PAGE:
MOVIE REVIEW: Wreck-It Ralph

Posted: April 2, 2013 in Movies
Tags: , , , , , ,

*I will strive to keep the spoilers to an absolute minimum


_________”I’m bad and thats good. I will never be good and thats not bad. There is no one I’d rather be but me.

This is a movie about video games created by Disney and it is ASTOUNDINGLY well done. It is an animated film that takes itself seriously while preforming delightful comedy and surprisingly, at times even manages to pluck at the old heartstrings. I went to see this with my little sister and while she couldn’t stop laughing I couldn’t stop grinning–we both thoroughly enjoyed this fantastic movie and tribute to video game fans everywhere. But its not all in-jokes–though there are many hilarious and much-appreciated references, one does not need to be a video game expert to appreciate this film.
I am not going to spoil the plot or go into too much detail about the movie itself, I’m sure other more qualified critics can do a better job of summarizing this tail of rebellion and self-acceptance. Instead I will focus on the feminist aspects of this film, and more specifically the four major characters and critique them for the well-constructed heroes that they are.
In the beginning we see gender roles being challenged almost immediately but in the most casual, subtle ways. Such as two boys playing a ‘girly’ racing game and a girl playing a ‘manly’ shoot ’em up game. Its not just a role reversal though because the girl later wonders over to the racing game and wants to play that too, so it is having your cake and eating it too. Now, on to the characters:

I actually don’t have too much to say about the main character. He is a fun protagonist to watch. Ralph strives for acceptance and as a result rebels against his own nature or ‘programming’. He is a ‘bad guy’ who wants to do good, mostly for the sake of the recognition of his peers who shun him. As he goes along, Ralph usually ends up fudging things up and causing more harm then good. He is saved by the little girl he made friends with and then hurt earlier in the show. This is a REFRESHING exit from Disney’s usual damsel in distress scenario. Ralph is ultimately possessed by a need for redemption and simultaneously seeks self-acceptance.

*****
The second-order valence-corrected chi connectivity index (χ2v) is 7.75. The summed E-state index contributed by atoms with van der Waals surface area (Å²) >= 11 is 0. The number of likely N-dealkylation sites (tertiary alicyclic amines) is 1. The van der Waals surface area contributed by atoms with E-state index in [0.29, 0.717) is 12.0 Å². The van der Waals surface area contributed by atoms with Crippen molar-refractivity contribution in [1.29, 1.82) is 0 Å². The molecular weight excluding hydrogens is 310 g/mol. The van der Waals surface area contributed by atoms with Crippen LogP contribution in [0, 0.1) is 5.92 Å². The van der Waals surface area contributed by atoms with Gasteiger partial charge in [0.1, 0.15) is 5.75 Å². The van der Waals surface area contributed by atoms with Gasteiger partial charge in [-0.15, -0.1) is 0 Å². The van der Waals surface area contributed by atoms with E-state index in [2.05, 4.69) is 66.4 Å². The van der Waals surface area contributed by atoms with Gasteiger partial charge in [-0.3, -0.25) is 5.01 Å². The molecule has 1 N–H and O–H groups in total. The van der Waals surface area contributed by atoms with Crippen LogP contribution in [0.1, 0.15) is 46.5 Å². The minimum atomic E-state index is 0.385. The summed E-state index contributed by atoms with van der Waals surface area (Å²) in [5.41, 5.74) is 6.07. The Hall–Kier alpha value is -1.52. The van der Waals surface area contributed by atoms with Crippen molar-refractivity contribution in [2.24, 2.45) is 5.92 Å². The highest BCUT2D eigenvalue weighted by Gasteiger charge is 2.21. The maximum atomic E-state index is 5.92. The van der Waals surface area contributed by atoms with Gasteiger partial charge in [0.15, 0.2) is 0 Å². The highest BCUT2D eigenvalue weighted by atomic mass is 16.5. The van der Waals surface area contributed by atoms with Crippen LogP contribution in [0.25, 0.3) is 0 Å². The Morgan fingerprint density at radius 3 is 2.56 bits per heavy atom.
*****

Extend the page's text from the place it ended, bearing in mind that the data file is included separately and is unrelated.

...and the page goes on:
This little dynamo is a ‘glitch’, basically meaning she has abilities outside the norm and is therefore even more of an outcast from her society (game) than Ralph is. She is spunky, energetic, somewhat annoying, and is generally a lovable brat, challenging the status quo just like her big brute friend Ralph. Unlike Ralph, she has no interest in being a hero, but rather wants to be a racer–a part of her community. She does not so much care about acceptance so much as achieving her potential. Vanellope is an invigorating on-screen character with a delightfully twisted side. At one point she sheds the confines of society (a dress) and remain herself, while teasing those who used to torment her.


Felix is a typical goody two-shoes kind of guy. While his powers are undoubtedly useful and his official role is ‘the hero’, he is in this role-reversal story, a support character. Felix is the epitome of a submissive personality, bouncing his own existence off of the presence of others. He fixes what Ralph breaks, is the hero for the people of his community and pines after and is a (at one time literal) punching bag for the domineering woman he has a crush on. His interaction with that woman is of particular interest and is the point where his character shines through the best. Unlike his friends on this list, he IS the status quo, yet simultaneously serves as a catalyst for the progress of others. He has no real conflict or fault to overcome, which is unfortunate as he could potentially have had more depth, (perhaps if they had taken the time to illustrate the pressures of everyone expecting him to succeed or how it can be lonely on the top too) instead they compare the worst time of his life to any old day that Ralph has, thereby making him little more then a good-natured hanger-on. Instead of redemption, fulfillment or self-love, Felix instead strives to uplift others and make everyone around him happy.


She is the ‘tough chick’ character on a quest to destroy the evil alien bugs of her world. Calhoun is single-minded in her mission to keep the bugs (literal viruses) from spreading to the other games. Though totally capable and without a doubt the most badass of the group, she seems to desire some reciprocation–someone she can count on. Calhoun, like Vanellope, are their own characters. Reflecting on the film it feels like Ralph and Felix are no more or less important then their female counterparts. This is a story about the dames as well as the dudes and no character feels overshadowed. Calhoun’s ending in particular made me laugh almost to the point of tears.







Calhoun marries Felix. Wearing a dress just like she always wanted (unlike Vanellope, who is in her own right the BEST Disney Princess to date).

This film is cute and touching and succeeds in creating not just strong female characters, but compelling ones as well. The ladies of this game world manage to grow (level?) and keep their individualism intact. That rarity in cinema alone is worth all the praises this movie deserves in spades.


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